Despite a belief that, with all of our sins and vices, humanity is far from worth saving–Von Trier finds something worth caring about amidst his cinematic rubble, even if it may be too late to do so.


Criterion has restored each film in the Europe Trilogy from their original camera negatives, and transferred from their new restoration to 1080p HD for this Blu-ray release. The Element of Crime’s transfer is sourced from a 3K restoration in its original 1.89:1 aspect ratio; Epidemic is sourced from a 3K restoration in its original 1.66:1 aspect ratio; and Europa is sourced from a 4K restoration in its original 2.39:1 aspect ratio. All three restorations were conducted by Lars Von Trier’s production company Zentropa under his supervision. The Element of Crime and Epidemic are presented with monaural sound mixes, while Europa features a stereo mix. All films have two subtitle tracks–an English-language track for languages other than English, and English SDH which subtitles the whole feature.

The reverence for which Von Trier himself has treated his past material is evident here. Even at its grimiest, the cinematography across all three films glows with a sharp amount of purposeful detail. Element of Crime and Epidemic’s differing approaches to monochromatic cinematography allows for rich textures in interplays of light and shadow, while the bursts of color in Europa feel dreamily painted in like desaturated watercolors. A healthy amount of 16mm and 35mm grain is present throughout; especially in Europa’s rear-projection sequences, the different blends of film stock heighten the unique distancing effect Von Trier cultivates in each film.

Sound mixes across the films vary in quality. Rich basses of clanking machinery and buzzing fluorescents fittingly echo throughout Element of Crime, but occasionally characters’ dialogue can get muddied into the mix. Shot on a shoestring budget as a dare, Epidemic’s sound mix feels clatteringly unpolished in diegetic sound mixes–an approach that gives way to barreling Wagner tracks in the more “filmic” sections of the feature. Arguably the most polished film in the set, Europa has a rich sonic landscape that’s evenly balanced between the stereo mix, with a rousing score by Joachim Holbek as the standout.

Special Features

  • Archival audio commentaries from 2005 are available for each film in the set. The Element of Crime features director Lars von Trier, film/sound editor Tomas Gislason, and cinematographer Tom Elling, as well as an additional commentary with film scholar Peter Schepelern and filmmaker/critic Stig Bjorkman. Epidemic features an English-language commentary with director Lars von Trier and screenwriter and actor Niels Vørsel. Europa’s commentary track features von Trier and producer Peter Aalbaek Jensen, as well as a selected-scene commentary featuring von Trier and actors Jean-Marc Barr and Udo Kier.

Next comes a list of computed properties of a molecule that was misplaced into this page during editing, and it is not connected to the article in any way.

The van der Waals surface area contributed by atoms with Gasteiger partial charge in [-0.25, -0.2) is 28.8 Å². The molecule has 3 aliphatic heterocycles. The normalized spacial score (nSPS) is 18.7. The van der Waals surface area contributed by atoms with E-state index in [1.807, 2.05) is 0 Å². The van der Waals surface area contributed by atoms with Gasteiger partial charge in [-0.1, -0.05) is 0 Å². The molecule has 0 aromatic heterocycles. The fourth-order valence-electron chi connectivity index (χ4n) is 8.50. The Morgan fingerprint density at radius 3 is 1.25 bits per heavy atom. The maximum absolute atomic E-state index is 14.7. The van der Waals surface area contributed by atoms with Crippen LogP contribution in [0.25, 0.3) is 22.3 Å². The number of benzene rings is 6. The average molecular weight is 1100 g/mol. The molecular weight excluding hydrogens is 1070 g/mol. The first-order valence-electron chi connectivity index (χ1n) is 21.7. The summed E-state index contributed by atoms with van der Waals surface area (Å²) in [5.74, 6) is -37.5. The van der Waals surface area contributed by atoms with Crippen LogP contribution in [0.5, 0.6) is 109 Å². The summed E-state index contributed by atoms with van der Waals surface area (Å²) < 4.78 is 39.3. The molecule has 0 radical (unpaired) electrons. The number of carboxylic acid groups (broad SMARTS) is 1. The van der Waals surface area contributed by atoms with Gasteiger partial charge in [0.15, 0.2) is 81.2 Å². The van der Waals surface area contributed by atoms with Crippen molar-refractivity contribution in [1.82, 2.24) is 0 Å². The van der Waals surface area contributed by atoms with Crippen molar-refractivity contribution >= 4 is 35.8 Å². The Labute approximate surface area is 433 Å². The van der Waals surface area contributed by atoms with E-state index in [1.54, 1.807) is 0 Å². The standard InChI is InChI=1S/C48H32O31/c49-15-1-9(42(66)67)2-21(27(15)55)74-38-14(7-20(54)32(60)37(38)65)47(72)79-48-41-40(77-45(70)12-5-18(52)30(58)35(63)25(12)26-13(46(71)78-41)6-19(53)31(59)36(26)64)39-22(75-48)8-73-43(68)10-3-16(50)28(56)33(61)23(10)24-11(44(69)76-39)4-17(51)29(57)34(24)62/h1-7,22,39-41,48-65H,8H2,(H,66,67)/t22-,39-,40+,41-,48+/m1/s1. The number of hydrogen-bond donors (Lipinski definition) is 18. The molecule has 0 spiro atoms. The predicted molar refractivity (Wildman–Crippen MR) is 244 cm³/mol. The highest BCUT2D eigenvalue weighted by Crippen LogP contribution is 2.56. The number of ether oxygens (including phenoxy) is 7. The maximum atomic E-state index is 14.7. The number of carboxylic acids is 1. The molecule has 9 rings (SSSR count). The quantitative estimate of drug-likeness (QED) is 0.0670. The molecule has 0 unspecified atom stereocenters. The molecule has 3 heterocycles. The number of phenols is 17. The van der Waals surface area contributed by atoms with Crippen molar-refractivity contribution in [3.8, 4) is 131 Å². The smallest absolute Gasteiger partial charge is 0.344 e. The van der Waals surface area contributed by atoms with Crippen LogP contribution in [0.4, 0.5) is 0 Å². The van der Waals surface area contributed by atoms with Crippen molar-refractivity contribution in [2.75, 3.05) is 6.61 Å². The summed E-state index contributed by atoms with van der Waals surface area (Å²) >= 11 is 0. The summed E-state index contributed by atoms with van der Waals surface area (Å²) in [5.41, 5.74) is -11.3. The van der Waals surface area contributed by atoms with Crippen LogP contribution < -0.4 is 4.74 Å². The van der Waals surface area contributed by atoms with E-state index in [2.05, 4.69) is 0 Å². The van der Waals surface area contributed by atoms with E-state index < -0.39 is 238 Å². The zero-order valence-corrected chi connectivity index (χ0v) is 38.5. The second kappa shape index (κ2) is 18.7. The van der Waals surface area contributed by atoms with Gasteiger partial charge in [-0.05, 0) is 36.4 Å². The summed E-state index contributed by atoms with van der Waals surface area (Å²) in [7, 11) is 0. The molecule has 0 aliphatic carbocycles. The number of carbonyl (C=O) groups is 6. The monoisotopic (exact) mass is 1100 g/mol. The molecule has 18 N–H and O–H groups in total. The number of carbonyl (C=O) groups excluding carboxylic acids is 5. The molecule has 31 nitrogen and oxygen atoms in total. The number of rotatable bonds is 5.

• Tranceformer: A Portrait of Lars von Trier: A 1997 feature-length documentary by Stig Björkman.
  • Storyboarding The Element of Crime: A 2005 archival featurette with cinematographer Tom Elling featuring his collaborative storyboards with Von Trier.
  • Ennenstadt Europa — The Making of The Element of Crime: A 1984 archival behind-the-scenes TV documentary about the production of the film.
  • Anecdotes From The Element of Crime/Epidemic/Europa: A series of 2005 archival documentaries spread across all three discs, featuring interviews and behind-the-scenes footage with the principal creatives of each film.
  • Nocturne & Images of Liberation: two student short films by Von Trier, made as part of his program at the National Film School of Denmark.
  • Portrait of Lars Von Trier: A 1991 archival interview for Danish Television with Von Trier, discussing the enigmatic inspirations for his controversial body of work.
  • From Dreyer to Von Trier: A 2005 archival interview with Epidemic cinematographer Henning Bendtsen comparing his experiences shooting Europa with his previous work as a cinematographer for legendary Danish director Carl Theodor Dreyer.
  • The Making of Europa: A 1991 archival documentary about the production of the film, focusing on its role as a closer for Von Trier’s Europe trilogy.
  • Lars Von Trier — Anecdotes: A 2005 archival documentary featuring interviews with Gislason, costume designer Manon Rasmussen, teacher Mogens Rukov, and actors Michael Simpson and Ole Ernst, among others, discussing their various experiences with Von Trier over their professional careers.
  • The Emotional Music Script for Europa: Danish composer Joachim Holbek discusses the intensive collaborative process with Von Trier on establishing the sonic emotional landscape of Europa.
  • A Conversation with Lars Von Trier: Danish critic/journalist Bo Green Jensen discusses the Europe Trilogy with Von Trier in this 2005 archival interview.
  • Trier’s Element: Denmark Radio produces this documentary focusing on Europa’s production and premiere at the 1991 Cannes Film Festival.
  • Trailers for all three films in the set.
  • Booklet featuring an essay by critic Howard Hampton, discussing Von Trier’s nihilistic destruction of cinematic history in each of the three films in order to bring about new insights that are as psychologically arresting as they are formally daring.

Lars Von Trier’s Europe Trilogy is now available on Blu-ray courtesy of The Criterion Collection.

Previous post COCAINE BEAR Fully Delivers on its Comically Absurd Premise
Next post It’s Always Noirvember with Kino Lorber